Hercules (2014)

“No matter how far you go, man cannot escape his fate.  Who are you?  Are you a murderer?  Are you a mercenary who turns his back on the innocent?  We believe in you!  We have faith in you!  Remember the deeds you have performed, the labors you have overcome!  Are you only the legend, or are you the truth behind the legend?  Now, tell me, who are you?” asks Amphiaraus.  A chained Hercules exclaims, “I am Hercules!”

I’ve always thought of Brett Ratner as a lucky s.o.b., having gotten to where he is in the film industry.  Although he’s made some pretty terrible films (Money Talks, The Family Man, Rush Hour 2, After the Sunset, and Rush Hour 3), he’s also made some pretty good ones.  The first Rush Hour may still be the best film he’s directed.  Red Dragon was a worthy prequel to Jonathan Demme’s The Silence of the Lambs (although Michael Mann’s Manhunter is still the better adaptation of Thomas Harris’ novel Red Dragon).  X-Men: The Last Stand was a divisive film for X-Men fans, but I liked it a lot.  Tower Heist was surprisingly good, especially since Eddie Murphy was in it.  This brings us to Hercules, which is actually based on the graphic novel Hercules: The Thracian Wars by Steve Moore.  I admit that my expectations were low even though Dwayne Johnson (aka The Rock) was starring as the title character.  I was very surprised when the reviews for Hercules were turning out positive, so I decided to catch a 3D showing of the film.  I’m happy to report that Brett Ratner’s newest film is actually good, and will easily surpass anyone’s low expectations for it.

2014’s Hercules revolves around the nomadic warrior Hercules, who is haunted by the circumstances of the death of his wife and children, and his group of mercenary friends as they are hired to train the Thracian army by Lord Cotys so that they can defend their kingdom from a bloodthirsty warlord.  I was surprised that, like Wolfgang Petersen’s Troy, the Greek gods are always mentioned but never seen or heard, grounding the story more in reality (which the graphic novel probably did as well).  The more fantastical elements are seen mostly when being told in the form of stories such as the 12 labors of Hercules (being told by Hercules’ nephew Iolaus).  The film shows how people back in the ancient times might’ve been manipulated into believing that such fantastical creatures (such as the hydra, centaurs, giant boars, etc.) might’ve actually existed and how legends were perpetuated.  The screenplay by Ryan J. Condal and Evan Spiliotopoulos does a good job in adapting Moore’s graphic novel, providing a good amount of humor and excellent action sequences, not to mention an interesting redemption story for the son of Zeus.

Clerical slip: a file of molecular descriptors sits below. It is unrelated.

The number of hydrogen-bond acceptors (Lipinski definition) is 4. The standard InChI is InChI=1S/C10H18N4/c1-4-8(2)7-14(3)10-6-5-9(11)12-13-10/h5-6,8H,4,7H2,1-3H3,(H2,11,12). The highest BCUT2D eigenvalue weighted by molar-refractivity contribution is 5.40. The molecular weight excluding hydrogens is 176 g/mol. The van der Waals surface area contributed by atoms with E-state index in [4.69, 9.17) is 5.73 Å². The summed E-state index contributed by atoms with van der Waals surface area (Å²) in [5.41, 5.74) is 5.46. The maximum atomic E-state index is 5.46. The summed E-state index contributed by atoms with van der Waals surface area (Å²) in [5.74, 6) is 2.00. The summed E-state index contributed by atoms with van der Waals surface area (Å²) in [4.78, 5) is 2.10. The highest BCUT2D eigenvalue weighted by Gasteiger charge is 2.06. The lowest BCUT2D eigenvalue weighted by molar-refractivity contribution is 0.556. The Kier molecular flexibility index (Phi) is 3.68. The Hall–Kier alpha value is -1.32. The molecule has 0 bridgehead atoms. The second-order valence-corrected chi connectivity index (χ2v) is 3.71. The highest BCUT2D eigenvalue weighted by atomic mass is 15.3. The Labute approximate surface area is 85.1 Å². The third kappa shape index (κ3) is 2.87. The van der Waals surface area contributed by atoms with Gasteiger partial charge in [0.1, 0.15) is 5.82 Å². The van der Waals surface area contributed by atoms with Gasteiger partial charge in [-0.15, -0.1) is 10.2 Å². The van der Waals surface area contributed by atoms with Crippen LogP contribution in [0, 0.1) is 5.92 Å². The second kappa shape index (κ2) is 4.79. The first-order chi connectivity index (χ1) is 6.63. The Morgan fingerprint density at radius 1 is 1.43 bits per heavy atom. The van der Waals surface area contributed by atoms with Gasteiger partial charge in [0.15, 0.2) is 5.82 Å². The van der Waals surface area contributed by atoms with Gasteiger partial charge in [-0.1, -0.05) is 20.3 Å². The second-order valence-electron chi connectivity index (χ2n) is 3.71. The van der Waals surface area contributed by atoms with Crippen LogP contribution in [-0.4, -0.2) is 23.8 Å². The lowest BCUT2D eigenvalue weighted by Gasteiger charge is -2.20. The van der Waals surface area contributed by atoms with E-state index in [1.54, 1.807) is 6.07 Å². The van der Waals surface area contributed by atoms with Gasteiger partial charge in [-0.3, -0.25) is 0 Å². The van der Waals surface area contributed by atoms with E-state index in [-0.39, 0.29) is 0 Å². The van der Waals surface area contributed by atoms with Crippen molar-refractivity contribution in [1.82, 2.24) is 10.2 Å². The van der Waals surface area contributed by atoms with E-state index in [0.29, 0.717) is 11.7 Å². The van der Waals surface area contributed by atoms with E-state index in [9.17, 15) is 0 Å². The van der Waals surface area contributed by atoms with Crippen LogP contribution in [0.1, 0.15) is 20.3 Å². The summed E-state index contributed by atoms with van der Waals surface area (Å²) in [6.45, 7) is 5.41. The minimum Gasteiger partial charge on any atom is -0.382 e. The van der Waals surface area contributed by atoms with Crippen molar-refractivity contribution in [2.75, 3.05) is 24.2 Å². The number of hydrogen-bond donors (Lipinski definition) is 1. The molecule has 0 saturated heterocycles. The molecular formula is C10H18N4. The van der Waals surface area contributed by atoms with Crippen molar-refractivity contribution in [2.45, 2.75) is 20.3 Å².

A fine cast was assembled for the film: Dwayne Johnson (as Hercules), Ian McShane (as Amphiaraus), John Hurt (as Lord Cotys), Rufus Sewell (as Autolycus), Ingrid Bolsø Berdal (as Atalanta), Aksel Hennie (as Tydeus), Reece Ritchie (as Iolaus), Rebecca Ferguson (as Ergenia), Peter Mullan (as Sitacles), Irina Shayk (as Megara, Hercules’ wife), and Joseph Fiennes (as King Eurystheus).  Dante’s Spinotti’s cinematography is first-rate as always (I loved his use of shadows in this film).  Jean-Vincent Puzos’ production design was well done, as were Jany Temime’s costume designs and Paul Engelen’s makeup designs.  Fernando Velazquez provides a rousing score with a memorable theme for Hercules.  Brett Ratner’s direction is actually solid (if only he worked with good material more often).  Overall, Hercules is a surprisingly solid summer movie that’s fun and entertaining (and is a million times better than that crappy Renny Harlin-directed Hercules movie that came out at the beginning of the year).

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